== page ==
Presented by Gagosian and Jeffrey Deitch

November 30, 2020–January 31, 2021

I always look for things that are out in the future, ’cause, heck, that’s where we are going to spend the rest of our lives.

Ed Ruscha

In Ed Ruscha’s hand-rendered work on paper The Future (1999), the two titular words have been manipulated—stretched vertically and compressed at both sides of the composition—transforming the communicative component of language into a series of lines reminiscent of a bar code or digital circuit board. Produced in 1999, at an anticipatory moment before the start of a new century, Ruscha’s work exposes our fears and desires during periods of transition about what is to come. We might not be able to clearly see the future, Ruscha seems to suggest, but it’s always there, waiting in the shadows as an inescapable—yet often imperceptible—presence that perpetually slips just out of reach.

By its very nature, the future cannot be precisely defined, accurately described, or attached to a particular date, as it moves along a continuum: it encompasses both tomorrow and one hundred years from now, and even yesterday’s perception of today. As such, art that speculates about futurity in some capacity—whether in terms of process, subject matter, or concept—exposes as much about the present. For that reason, it is a particularly apt theme for The Future, this year’s collaborative exhibition by Gagosian and Jeffrey Deitch, which occurs at a global moment of uncertainty, anticipation, and hope regarding what might lie ahead.

Some of the artists in the exhibition consider different temporal models of the future. This includes reflections on moments of abrupt historical transition, such as Tom Friedman’s poignant take on the 2001 terrorist attacks, which radically transformed the future when the planes made contact with the Twin Towers, and Chris Burden’s meditations on key events in recent American history that shattered assumptions about our society and, in turn, the futures we had collectively imagined for ourselves. Commenting on bygone visions for the future that have since been complicated or rendered obsolete, Cindy Sherman addresses accumulations of consumer waste, while Derrick Adams references past hopes for the potentially liberatory effects of broadcast television. Other artists, including Mehdi Ghadyanloo and Katharina Grosse, explore models of a future that functions as an inescapable feedback loop, never advancing, or as a piling up of time that obliterates the concept altogether. The state of eternal recurrence is exemplified by Piero Golia’s unceasingly spinning roulette wheel that never results in a winning number.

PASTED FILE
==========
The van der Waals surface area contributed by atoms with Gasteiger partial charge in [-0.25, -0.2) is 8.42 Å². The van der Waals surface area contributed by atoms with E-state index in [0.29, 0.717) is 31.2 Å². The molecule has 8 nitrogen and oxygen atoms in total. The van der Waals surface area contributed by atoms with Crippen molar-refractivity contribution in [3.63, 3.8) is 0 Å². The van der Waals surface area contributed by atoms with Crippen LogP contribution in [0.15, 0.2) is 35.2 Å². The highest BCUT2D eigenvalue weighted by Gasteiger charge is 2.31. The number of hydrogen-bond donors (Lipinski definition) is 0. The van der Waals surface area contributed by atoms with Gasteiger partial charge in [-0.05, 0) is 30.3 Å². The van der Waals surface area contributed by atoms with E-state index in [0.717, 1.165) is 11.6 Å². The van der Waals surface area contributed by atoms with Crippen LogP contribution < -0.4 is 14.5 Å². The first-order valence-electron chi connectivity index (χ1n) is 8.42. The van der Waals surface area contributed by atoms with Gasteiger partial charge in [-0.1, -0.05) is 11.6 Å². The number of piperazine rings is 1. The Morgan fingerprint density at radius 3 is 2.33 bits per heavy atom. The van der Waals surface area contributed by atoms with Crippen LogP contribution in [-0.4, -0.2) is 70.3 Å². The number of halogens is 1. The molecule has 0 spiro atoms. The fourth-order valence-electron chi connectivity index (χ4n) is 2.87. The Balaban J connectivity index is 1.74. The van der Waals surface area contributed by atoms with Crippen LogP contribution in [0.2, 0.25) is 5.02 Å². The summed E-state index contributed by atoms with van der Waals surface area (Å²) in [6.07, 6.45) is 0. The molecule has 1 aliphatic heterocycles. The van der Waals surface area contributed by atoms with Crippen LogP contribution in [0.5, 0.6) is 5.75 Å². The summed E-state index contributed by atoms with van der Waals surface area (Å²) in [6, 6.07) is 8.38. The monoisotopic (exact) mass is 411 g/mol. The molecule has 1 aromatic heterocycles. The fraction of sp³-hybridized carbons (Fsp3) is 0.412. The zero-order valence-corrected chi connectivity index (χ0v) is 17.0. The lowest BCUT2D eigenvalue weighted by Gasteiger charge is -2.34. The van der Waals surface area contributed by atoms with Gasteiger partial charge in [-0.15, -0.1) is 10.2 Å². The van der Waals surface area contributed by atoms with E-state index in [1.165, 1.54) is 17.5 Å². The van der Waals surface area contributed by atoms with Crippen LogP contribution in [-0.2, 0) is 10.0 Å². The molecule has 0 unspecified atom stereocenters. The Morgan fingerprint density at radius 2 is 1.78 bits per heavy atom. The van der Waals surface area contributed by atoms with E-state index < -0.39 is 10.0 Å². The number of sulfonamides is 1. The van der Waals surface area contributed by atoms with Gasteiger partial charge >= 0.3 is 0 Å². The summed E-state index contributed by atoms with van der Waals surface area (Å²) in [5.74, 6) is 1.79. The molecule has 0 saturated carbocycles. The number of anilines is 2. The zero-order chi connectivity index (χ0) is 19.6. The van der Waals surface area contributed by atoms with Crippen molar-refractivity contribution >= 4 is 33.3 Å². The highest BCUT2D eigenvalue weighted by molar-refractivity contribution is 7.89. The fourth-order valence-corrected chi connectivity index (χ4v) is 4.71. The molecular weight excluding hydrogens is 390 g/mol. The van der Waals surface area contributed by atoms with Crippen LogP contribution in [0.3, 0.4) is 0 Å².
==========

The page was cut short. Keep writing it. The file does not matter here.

Certain artists in The Future reflect on, interrogate, or present alternatives to a variety of topical concerns, ranging from the environmental to the technological. Tauba Auerbach explores the visual beauty derived from heat recordings of the Earth’s surface, despite the devastating implications such rising temperatures will continue to have on the planet’s inhabitants, and Alicja Kwade creates a breathtaking work on paper by arranging watch hands and precisely sized segments of rulers—tools used to gauge precipitation levels, which are in constant flux today due to climate change—to resemble rainfall showering a flat surface. By transforming representational photographs into an abstract image of cascading foliage, Urs Fischer communicates a non-anthropocentric environment in which nature encroaches on human subjects. In contrast, Woody De Othello and Jeff Koons both dramatize our growing reliance on technological interfaces to engage in human communication, as in Othello’s sculpture of a figure whose physical form has melted, leaving behind the ubiquitous one-handed grip typically used to scroll on a phone, or Koons’s painting of a couple whose bodies become nearly imperceptible due to various interventions that suggest digital technologies but were in fact painted by hand. Still others break rank and mine the unknowns embedded in the future, envisaging unorthodox prospects that might exist in parallel or adjacent universes to our own: Takashi Murakami’s mushrooms that have gained consciousness, Andreas Gursky's world of superhero salvation, and Sterling Ruby’s hybridized beasts that are both familiar and extraordinary at once.

It might be said that 2020 marked the start of another future: previously unimaginable, with the result being a permanently changed historical trajectory. Being in it, living through it, trying to make sense of it—the artworks in the exhibition put forth varying artistic perspectives engaged with undertaking such an endeavor. We present this online exhibition space as a kind of workshop, a site for speculation on the futures that await our arrival or those that might remain forever unrealized.